Buffalo Clan Origin Myth

retold by Richard L. Dieterle


The Buffalo Clan is a member of the Lower or Earth Moiety. Because of their special relationship to the earth, they were the village criers, disseminating the decisions of the chief to the people.1 Every morning the public crier reported for his instructions from the chief.2 In villages, they had a special lodge located in the southeast. The Buffalo Clan had a friendship relationship with the Waterspirit Clan, and each clan buried the other's dead.3 The following are some of the names given to members of the Buffalo Clan:4 

Čanimániwįga She who Walks Ahead (R, F)
Če-hačowįga Blue Buffalo Hide Woman
Če-oskajiga Plays with the Buffalo (L)
Čedojenįka, Četocnįka Buffalo Yearling (R, F)
Čedonįka Young Buffalo Bull
Čega Buffalo
Čenįksiga Suckling Buffalo Calf (R, F)
Čep'aga Buffalo Head
Čep'anųpga Two Buffalo Heads (R, F)
Českága White Buffalo (L, F)
Čewįxetega Big Female Buffalo
Čečą(m)iwįga First She Buffalo (R, F)
Hehekmaniga (?) Shaggy Walker
Henųpga Two Horns (L) [clan uncertain]
Manok'azuhiga Kicking up the Earth
Moračéwįga She who Travels about the Land (F)
Móračega Travels the Land (R, F)
Mągiksunčga Shakes the Earth by Striking
Sįčserečka Long Tail (D)
Šoǧoknįka Little Hill (L)
Wirukánąga He who is in Control (R, F)
Wojįkwega [meaning unknown] (L)


Three clan songs are publicly known:

  Finally, hąhą́, you have cried. I heard you. Ai Ko Ai ℒ A A. ℒ xK ℒ n xKo n. Higųhira, hąhą́, raǧagera. Náxkųną.
  Finally, hąhą́, you have cried. I heard you. Ai Ko Ai ℒ A A. ℒ xK ℒ n xKo n. Higųhira, hąhą́, raǧagera. Náxkųną.
  Finally, hąhą́, you have cried. I heard you. Ai Ko Ai ℒ A A. ℒ xK ℒ n xKo n. Higųhira, hąhą́, raǧagera. Náxkųną.
  Finally, hąhą́, you have cried. I heard you. Ai Ko Ai ℒ A A. ℒ xK ℒ n xKo n. Higųhira, hąhą́, raǧagera. Náxkųną.
       
  This earth, hehé, you have made me hear, hohó. m ti nK ℒe Ae Ae n xKo ℒ no Ao Ao Mątinągre, hehé, náxkųrąno, hohó!
  Finally you have cried. Ai Ko Ai ℒ ℒ xK ℒ Higųhira, raǧagera.
  You have made me hear, ho! n xKo ℒ no Ao Náxkųrąno, ho!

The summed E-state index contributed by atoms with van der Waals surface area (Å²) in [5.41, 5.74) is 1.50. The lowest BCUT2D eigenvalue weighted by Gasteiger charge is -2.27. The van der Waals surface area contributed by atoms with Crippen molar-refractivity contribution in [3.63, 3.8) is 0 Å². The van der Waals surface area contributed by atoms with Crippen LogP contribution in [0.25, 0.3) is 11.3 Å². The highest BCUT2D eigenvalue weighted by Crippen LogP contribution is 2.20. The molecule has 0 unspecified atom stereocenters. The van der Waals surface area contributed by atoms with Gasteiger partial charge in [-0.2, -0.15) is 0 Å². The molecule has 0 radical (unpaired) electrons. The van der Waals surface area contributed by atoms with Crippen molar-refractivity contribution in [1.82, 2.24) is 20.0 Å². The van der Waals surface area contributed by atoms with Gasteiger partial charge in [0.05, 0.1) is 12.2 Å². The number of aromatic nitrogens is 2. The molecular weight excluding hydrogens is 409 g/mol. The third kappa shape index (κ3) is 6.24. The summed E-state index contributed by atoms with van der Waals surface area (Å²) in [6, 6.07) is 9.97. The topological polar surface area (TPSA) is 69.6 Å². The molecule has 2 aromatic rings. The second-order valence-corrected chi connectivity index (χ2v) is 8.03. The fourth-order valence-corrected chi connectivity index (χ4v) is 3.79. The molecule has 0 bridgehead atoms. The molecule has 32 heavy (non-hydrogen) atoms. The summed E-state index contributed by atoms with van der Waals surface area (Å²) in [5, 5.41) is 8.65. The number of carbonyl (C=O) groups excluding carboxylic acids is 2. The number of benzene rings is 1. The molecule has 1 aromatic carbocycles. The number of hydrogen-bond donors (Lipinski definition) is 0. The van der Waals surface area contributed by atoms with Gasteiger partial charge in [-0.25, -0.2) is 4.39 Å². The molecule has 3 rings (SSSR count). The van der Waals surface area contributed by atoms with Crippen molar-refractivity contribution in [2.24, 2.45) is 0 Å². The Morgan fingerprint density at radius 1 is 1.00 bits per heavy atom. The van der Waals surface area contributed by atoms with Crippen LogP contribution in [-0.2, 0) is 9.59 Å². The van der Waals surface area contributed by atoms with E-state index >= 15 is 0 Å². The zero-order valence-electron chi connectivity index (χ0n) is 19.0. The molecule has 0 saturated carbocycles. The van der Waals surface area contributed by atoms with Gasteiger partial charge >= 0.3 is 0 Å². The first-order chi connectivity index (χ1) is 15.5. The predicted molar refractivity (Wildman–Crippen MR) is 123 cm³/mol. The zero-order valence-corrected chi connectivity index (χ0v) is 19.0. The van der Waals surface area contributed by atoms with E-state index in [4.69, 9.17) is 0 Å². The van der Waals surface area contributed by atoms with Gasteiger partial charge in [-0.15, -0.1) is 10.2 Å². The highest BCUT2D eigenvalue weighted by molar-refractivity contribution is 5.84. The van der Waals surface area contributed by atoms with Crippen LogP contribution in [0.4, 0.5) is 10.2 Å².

You have made me hear, ho! n xKo ℒ no Ao. Náxkųrąno, ho!
       
  This day, hehé, you have made me hear. Ab ti tt ne Ae Ae n xKo ℒ no Ao Ao Hąp tijąne, hehé, náxkųrąno, hohó!
  Finally you have cried, hąhą́! Ai Ko Ai ℒ. ℒ xK ℒ A A. Higųhira, raǧagera, hąhą́!
  You have made me hear, hohó! n xKo ℒ no Ao Ao Náxkųrąno, hohó!
  You have made me hear, ho!5 n xKo ℒ no Ao. Náxkųrąno, ho!6

(For other buffalo songs, see the Buffalo Dance Origin Myth.) Sound and the ear have to do with the four quarters which are particularly expressed in the Buffalo spirit because the land itself is a buffalo. This may help explain why the function of the Buffalo Clan is to be the village herald for the chief.

The Buffalo Feast is given by the clan twice a year: once in the spring, when the grasses are well developed, and again in midwinter when they say the spirits awaken to turn over in their sleep.7 Others say that a third feast is given in the fall. The feast is purely vegetarian, with special emphasis on maple sugar, s the Buffalo Spirits made it known that it is their favorite food. The host sends one of his relatives to notify the attendants and participants. The attendants build a long lodge, and in its center build an earth mound (mąwarup’uru), and set upon it the various instruments to be used in the Buffalo Dance. Kettles are put over the fire and the food boiled. Those giving the feast pour tobacco on the earth mound and ask for victory in war. Those who possess warbundles are seated and assume the role of various spirits. After describing the origin of the rites, the host sings the four songs of Hojánoka:

Let him walk in the road;
Let him walk in the road.

Walk by, Hojánoka;
Walk by, Hojánoka.

Say, 'Walk by Hojánoka'.

Hojánoka, go towards;
'It is coming, it is coming';
Say it to them, say it to them.

Then the host announces that the Dancing Songs will be sung. After the dance (which is described elsewhere) the rite concludes. The effect is to gain longer life from the blessings of the Buffalo Spirits.8


Buffalo Clan Origin Myth, Version 1

by Charley White

 
    BAE 37: 248
  The Funereal Paint
of the Buffalo Clan

(91) At a place called "Bad Lake" (Te Šišik, Lake Michigan) were four Buffalo Spirits and the youngest one was clever. And they asked one another once, "What are [we] going to do?" And they began to exert their powers and knowledge and the youngest one got knowledge of the great clan gathering to be held, and they started out and appeared from the lake and they met the other clans at Red Banks. And the Elk was the usher at the long lodge and he placed the Buffaloes besides the Waterspirits. Therefore, they do not pass one another's words or requests. When they ask one another to do anything, the other never refuses. And at death, the Buffalo and Waterspirits bury one another. If a Buffalo clan[sman] should die, they would paint a rainbow on one side of his face and brow, thus [MS text has crude illustration]. And they would tell the deceased their origination story thus, addressing him by the relative term. For instance, if it were a son, he would say, "My son! Our (92) ancestors originated and appeared in Bad Lake and they originated from the youngest of four Buffalo Spirits which are there. And as you proceed to the Spiritland, you shall walk in holiness and no devils will cross your path and you shall walk with sharp teeth. And you should not worry over anything you left behind but you should watch ahead of you as you walk forth."9


Buffalo Clan Origin Myth, Version 2

author unknown